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Opportunity plops

2011-01-18 15:21:47.922109+00 by Dan Lyke 3 comments

I was going to whine about Google's search results this morning. About how sites like eHow.com are making it difficult to find actual valuable instruction that's tempered with experience.

But then I remembered my observation that the brilliance of Zynga is that they saw gold farming as an opportunity where other game designers saw it as a flaw, and got to thinking "what's the opportunity in this, and how can we work towards that?"

Don't know yet, but just a little reminder to look at those steaming piles and see opportunity.

[ related topics: Games Work, productivity and environment ]

comments in ascending chronological order (reverse):

#Comment Re: made: 2011-01-18 16:28:42.967646+00 by: ebradway

As I write about metadata in my dissertation, I can't help but feel the ire of archivists who put great effort in creating good metatags. Unfortunately, Google can't differentiate between well-meaning metatags and SEO-spam.

The irony is that Web 2.0 encouraged sharing non-authoritative information. We found that sometimes Consumer Reports misses the mark. Reading through a half dozen Amazon reviews can result in a better customer experience.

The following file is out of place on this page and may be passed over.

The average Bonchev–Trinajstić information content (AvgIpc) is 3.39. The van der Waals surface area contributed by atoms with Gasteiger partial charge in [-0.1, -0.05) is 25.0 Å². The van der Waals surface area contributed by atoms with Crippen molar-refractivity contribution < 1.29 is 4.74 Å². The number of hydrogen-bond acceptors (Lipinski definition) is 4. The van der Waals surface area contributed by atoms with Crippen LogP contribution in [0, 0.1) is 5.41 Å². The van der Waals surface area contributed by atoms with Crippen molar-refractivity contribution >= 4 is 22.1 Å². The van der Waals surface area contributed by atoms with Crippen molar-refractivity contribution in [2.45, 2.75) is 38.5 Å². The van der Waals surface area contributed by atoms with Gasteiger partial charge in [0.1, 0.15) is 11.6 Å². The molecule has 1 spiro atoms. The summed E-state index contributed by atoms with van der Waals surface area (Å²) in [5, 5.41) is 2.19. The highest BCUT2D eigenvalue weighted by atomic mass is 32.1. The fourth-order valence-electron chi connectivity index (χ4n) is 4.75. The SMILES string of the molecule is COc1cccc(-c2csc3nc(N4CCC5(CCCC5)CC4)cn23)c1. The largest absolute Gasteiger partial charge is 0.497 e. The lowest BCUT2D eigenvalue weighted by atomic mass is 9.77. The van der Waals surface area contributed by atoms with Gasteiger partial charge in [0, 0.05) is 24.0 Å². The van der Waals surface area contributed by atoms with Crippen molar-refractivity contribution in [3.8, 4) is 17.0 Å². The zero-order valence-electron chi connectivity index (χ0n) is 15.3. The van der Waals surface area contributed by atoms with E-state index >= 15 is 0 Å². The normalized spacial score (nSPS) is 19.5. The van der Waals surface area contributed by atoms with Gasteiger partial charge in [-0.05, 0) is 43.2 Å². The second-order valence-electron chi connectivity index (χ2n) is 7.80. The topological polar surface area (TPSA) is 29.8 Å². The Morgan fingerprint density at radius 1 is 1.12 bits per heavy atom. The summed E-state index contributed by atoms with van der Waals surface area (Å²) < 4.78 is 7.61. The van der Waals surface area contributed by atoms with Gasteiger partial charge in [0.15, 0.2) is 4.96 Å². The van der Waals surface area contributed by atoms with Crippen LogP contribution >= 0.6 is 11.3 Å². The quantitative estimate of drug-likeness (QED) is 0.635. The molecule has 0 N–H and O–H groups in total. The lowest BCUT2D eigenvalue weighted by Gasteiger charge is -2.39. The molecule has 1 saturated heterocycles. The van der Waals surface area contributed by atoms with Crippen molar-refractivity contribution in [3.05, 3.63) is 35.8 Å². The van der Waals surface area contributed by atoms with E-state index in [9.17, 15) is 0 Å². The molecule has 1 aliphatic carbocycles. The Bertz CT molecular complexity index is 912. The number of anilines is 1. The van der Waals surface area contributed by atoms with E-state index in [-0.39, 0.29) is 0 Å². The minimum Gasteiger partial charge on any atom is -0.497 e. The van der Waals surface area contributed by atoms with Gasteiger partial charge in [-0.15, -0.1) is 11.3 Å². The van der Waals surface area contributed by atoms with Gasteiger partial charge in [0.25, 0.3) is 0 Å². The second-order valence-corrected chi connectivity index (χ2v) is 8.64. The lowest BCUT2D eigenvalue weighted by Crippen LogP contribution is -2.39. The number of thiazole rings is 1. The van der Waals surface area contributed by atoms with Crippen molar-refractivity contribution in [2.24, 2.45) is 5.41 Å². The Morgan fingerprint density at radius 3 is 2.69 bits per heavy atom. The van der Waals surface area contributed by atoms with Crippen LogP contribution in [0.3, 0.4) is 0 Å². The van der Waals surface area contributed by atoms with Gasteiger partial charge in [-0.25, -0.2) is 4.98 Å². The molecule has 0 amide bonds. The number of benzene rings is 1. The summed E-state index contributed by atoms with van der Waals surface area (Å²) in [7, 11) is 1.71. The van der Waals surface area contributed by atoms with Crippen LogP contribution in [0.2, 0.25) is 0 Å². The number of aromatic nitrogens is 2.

How do we balance favor between well-intended authoritative information and valuable non-authoritative information while filtering out the noise?

I let Google track my web activities because it helps the filtering. I give up a little privacy for sake of efficiency.

#Comment Re: made: 2011-01-19 01:20:17.314186+00 by: brennen

Unfortunately, Google can't differentiate between well-meaning metatags and SEO-spam.

I think Google's success as a search engine has been founded, in part, on a recognition that between the perverse incentives and simple human laziness, there's just not much hope for taking a document's face-value description of itself as especially useful. This flies in the face of most formal* efforts to categorize and relate human-readable documents in a machine-readable fashion, but I'm not sure that's a bad thing.

#Comment Re: made: 2011-01-19 14:07:30.122623+00 by: ebradway

brennan: Your point only makes writing my dissertation (on geospatial metdata) that much harder. Even in areas where formal metadata is cherished the problems of laziness persist.